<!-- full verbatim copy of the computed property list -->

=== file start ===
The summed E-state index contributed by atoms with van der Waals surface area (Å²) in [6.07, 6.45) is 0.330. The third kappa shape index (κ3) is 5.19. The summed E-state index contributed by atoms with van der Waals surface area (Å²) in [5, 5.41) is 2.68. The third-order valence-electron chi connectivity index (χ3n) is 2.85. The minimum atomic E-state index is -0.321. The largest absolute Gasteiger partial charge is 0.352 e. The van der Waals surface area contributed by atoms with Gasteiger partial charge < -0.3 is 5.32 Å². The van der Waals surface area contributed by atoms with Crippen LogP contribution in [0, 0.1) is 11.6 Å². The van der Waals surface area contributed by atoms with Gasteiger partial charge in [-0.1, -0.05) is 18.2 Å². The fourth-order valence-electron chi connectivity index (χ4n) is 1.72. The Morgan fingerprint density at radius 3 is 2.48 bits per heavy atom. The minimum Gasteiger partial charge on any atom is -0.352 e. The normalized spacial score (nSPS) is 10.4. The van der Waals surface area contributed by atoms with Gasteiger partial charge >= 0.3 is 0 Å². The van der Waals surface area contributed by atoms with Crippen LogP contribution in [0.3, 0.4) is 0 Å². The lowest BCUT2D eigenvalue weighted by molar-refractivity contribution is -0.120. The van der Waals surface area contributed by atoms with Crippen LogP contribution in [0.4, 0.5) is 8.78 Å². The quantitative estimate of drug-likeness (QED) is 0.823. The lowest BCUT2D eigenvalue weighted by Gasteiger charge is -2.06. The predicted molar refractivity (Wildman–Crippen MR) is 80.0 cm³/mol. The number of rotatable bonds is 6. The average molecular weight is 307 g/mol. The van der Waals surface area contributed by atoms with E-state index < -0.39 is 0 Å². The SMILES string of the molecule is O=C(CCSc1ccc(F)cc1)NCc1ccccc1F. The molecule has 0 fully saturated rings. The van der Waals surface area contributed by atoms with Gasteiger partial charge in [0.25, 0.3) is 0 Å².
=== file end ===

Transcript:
The summed E-state index contributed by atoms with van der Waals surface area (Å²) in [6.07, 6.45) is 0.330. The third kappa shape index (κ3) is 5.19. The summed E-state index contributed by atoms with van der Waals surface area (Å²) in [5, 5.41) is 2.68. The third-order valence-electron chi connectivity index (χ3n) is 2.85. The minimum atomic E-state index is -0.321. The largest absolute Gasteiger partial charge is 0.352 e. The van der Waals surface area contributed by atoms with Gasteiger partial charge < -0.3 is 5.32 Å². The van der Waals surface area contributed by atoms with Crippen LogP contribution in [0, 0.1) is 11.6 Å². The van der Waals surface area contributed by atoms with Gasteiger partial charge in [-0.1, -0.05) is 18.2 Å². The fourth-order valence-electron chi connectivity index (χ4n) is 1.72. The Morgan fingerprint density at radius 3 is 2.48 bits per heavy atom. The minimum Gasteiger partial charge on any atom is -0.352 e. The normalized spacial score (nSPS) is 10.4. The van der Waals surface area contributed by atoms with Gasteiger partial charge >= 0.3 is 0 Å². The van der Waals surface area contributed by atoms with Crippen LogP contribution in [0.3, 0.4) is 0 Å². The lowest BCUT2D eigenvalue weighted by molar-refractivity contribution is -0.120. The van der Waals surface area contributed by atoms with Crippen LogP contribution in [0.4, 0.5) is 8.78 Å². The quantitative estimate of drug-likeness (QED) is 0.823. The lowest BCUT2D eigenvalue weighted by Gasteiger charge is -2.06. The predicted molar refractivity (Wildman–Crippen MR) is 80.0 cm³/mol. The number of rotatable bonds is 6. The average molecular weight is 307 g/mol. The van der Waals surface area contributed by atoms with E-state index < -0.39 is 0 Å². The SMILES string of the molecule is O=C(CCSc1ccc(F)cc1)NCc1ccccc1F. The molecule has 0 fully saturated rings. The van der Waals surface area contributed by atoms with Gasteiger partial charge in [0.25, 0.3) is 0 Å².